This hearty soup makes a perfect cold weather lunch or light dinner paired with a kale salad.
1 lb (450 g) dried black beans (about 2 cups/500 mL)
1 Tbsp (15 mL) coconut oil
1 cup (250 mL) diced onion
1 red bell pepper, diced
2 large celery stalks, thinly sliced across the stalk
1/2 cup (125 mL) carrot, diced
1 jalapeno pepper, seeded and finely diced
3 garlic cloves, minced
2 tsp (10 mL) ground cumin
1 tsp (5 mL) smoked paprika
1 bay leaf
4 cups (1 L) water
2 cups (500 mL) brewed coffee
2 cups (500 mL) butternut squash, cut into 1/2 in (1.25 cm) cubes
1/2 tsp (2 mL) salt
2 green onions, trimmed and thinly sliced
6 Tbsp (90 mL) reduced-fat sour cream
1/4 cup (60 mL) fresh cilantro leaves
Pick over beans, making sure to discard any stones or broken beans. Rinse well, place in large bowl or container, and cover with 2 in (5 cm) cold water. Let beans soak overnight.
Heat oil in large pot over medium heat for 2 minutes. Add onion, pepper, celery, carrot, jalapeno, and garlic. Cook, stirring frequently, until vegetables begin to soften, about 8 minutes. Stir in cumin, smoked paprika, and bay leaf, cooking for another minute. Pour in water and coffee.
Drain beans, rinse well, and stir into soup base. Turn heat up to high and bring soup to a boil. Reduce heat to a simmer and skim off any foam that accumulates on surface. Cover pot and simmer, stirring occasionally, until beans are very tender, about 1 hour.
Meanwhile, steam squash until just cooked, about 5 minutes.
Once beans are cooked, remove pot from heat. Remove bay leaf from soup and stir in salt. Purée about half the soup in blender until smooth. Return purée to pot and stir until incorporated.
When ready to serve, warm soup gently over medium heat, stirring often, until warm. Ladle into bowls and garnish with cooked squash, a sprinkle of green onion, a dollop of sour cream, and a few torn cilantro leaves.
Each serving contains: 329 calories; 18 g protein; 3 g total fat (2 g sat. fat, 0 g trans fat); 60 g total carbohydrates (6 g sugars, 21 g fibre); 239 mg sodium
source: "Cooking with Coffee", alive #373, November 2013
While sablefish’s texture and fat content stand up admirably to the heat of the grill, this firm fish is also delicious poached. For this recipe, sablefish’s luxurious taste is combined with a light fragrant broth of lemongrass and ginger punctuated with the heat of Thai chili. Sustainability status Sablefish, also known as butterfish or black cod, is a rich and satisfying fish, plentiful in omega-3s and sourced sustainably from the Pacific Northwest. Skin and bones Sablefish has large pin bones. Ideally, your fishmonger will remove them, but if not, before you begin, locate them along the fish’s centreline and, using a pair of needle nose pliers, grasp them firmly to remove. You can leave the skin on for this recipe, which may help the fish hold together a little better while cooking, but it can be tricky to peel the skin away from the cooked fish and discard before plating. I opted to remove the skin first and simply keep a close eye on the cooking time, being careful to remove the fish from the poaching liquid before it flakes apart.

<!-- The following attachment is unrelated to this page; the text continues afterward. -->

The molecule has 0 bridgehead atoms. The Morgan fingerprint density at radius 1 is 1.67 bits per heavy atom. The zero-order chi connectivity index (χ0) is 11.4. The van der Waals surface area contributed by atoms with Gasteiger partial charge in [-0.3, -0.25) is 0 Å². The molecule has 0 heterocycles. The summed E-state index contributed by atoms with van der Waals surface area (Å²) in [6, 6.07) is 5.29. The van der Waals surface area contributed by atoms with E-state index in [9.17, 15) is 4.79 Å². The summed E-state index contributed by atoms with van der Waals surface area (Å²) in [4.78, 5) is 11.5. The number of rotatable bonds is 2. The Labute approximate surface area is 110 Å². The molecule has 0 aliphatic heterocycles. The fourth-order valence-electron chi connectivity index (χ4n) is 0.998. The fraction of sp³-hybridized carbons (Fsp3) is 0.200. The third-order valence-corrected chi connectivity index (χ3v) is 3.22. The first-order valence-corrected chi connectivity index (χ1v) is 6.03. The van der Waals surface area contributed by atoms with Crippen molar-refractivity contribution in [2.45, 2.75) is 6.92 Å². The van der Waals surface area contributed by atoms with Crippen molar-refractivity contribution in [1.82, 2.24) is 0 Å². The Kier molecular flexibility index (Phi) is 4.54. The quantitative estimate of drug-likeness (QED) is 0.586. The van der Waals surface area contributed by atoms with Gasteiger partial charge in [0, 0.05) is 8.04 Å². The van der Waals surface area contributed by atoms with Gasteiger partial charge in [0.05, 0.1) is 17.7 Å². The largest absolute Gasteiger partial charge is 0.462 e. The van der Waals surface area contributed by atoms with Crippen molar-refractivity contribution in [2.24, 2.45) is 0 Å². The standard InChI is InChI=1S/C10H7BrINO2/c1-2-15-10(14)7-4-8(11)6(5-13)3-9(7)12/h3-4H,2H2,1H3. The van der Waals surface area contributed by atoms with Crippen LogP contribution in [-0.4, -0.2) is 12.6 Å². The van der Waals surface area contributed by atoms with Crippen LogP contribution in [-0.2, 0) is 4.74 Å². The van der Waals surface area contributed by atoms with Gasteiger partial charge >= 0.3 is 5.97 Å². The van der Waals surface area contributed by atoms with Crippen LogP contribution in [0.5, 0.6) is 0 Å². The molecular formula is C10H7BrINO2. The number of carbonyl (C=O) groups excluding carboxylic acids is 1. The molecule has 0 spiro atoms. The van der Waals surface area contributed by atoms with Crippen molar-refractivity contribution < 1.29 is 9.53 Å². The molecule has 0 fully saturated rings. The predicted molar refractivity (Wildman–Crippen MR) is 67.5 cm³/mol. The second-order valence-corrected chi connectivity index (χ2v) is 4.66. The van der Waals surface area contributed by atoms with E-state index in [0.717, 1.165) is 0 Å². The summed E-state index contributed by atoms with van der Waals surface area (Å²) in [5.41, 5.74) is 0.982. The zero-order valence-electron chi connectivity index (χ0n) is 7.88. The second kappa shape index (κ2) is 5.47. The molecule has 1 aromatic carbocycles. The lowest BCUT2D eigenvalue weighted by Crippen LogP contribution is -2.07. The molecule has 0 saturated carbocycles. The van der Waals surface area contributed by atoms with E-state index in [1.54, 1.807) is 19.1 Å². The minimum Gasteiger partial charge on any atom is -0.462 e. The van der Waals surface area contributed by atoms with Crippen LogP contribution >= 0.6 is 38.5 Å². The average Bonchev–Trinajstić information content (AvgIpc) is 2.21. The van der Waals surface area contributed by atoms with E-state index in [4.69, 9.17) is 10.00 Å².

These mildly spiced salmon tacos served with sweet and spicy pumpkin seeds will bring a party together. Make a small quantity of salmon go further when you pair it with a fresh red cabbage slaw featuring citrus and cilantro. Drizzled with some bright lime yogurt, the flavours come together perfectly. Sustainability status Wild salmon from the Pacific Northwest and Alaska are considered among the most sustainable, as the fishery is subject to limited harvests. With salmon stocks in decline, supporting managed fisheries such as these can help maintain populations into the future. That may also mean eating salmon less often than we do now. Salmon is a favourite Salmon is the most popular variety of fish in Canada and the second most popular in the US.
B12-rich mussels are a very good and economical source of protein and iron. Steamed mussels are a classic way to enjoy seafood—and so is this rich, aromatic broth of tomato, fennel, and saffron. Be sure to allow saffron to fully infuse to get the full flavour benefit, and finish off the dish with the fragrant fennel fronds. Sustainability status Farmed mussels are considered highly sustainable due to their low impacts on the environment. They are easy to harvest, require no fertilizer or fresh water, and don’t need to be fed externally, as they get all their nutritional requirements from their marine environment. Mussel prep Selection: Look for mussels with shiny, tightly closed shells that smell of the sea. If shells are slightly open, give them a tap. Live mussels will close immediately. Storage: Keep mussels in the fridge in a shallow pan laid on top of ice. Keep them out of water and cover with a damp cloth. Ideally, consume on the day you buy them, but within two days. They need to breathe, so never keep them in a sealed plastic bag. Cleanup: In addition to being sustainable, farmed mussels tend to require less cleaning than wild mussels. Most of the fibrous “beards” that mussels use to grip solid surfaces will have been removed before sale. But if a few remain, they’re easily dispatched: grasp the beard with your thumb and forefinger and pull it toward the hinge of the mussel and give it a tug. Afterward, give mussels a quick rinse and scrub away any areas of mud or seaweed, which, with farmed mussels, will require minimal work.
The delicate flavour of shrimp is highlighted with just a touch of lemon and a hint of mustard, while radish and celery give some fresh crunch to this dish. Eat it in lettuce cups, on top of greens, or served on whole grain bread for a filling snack. Sustainability status Both wild and farmed shrimp can be sustainable depending on where they’re caught and how they’re raised. See our article “Sea Change” for more information about choosing ethical shrimp.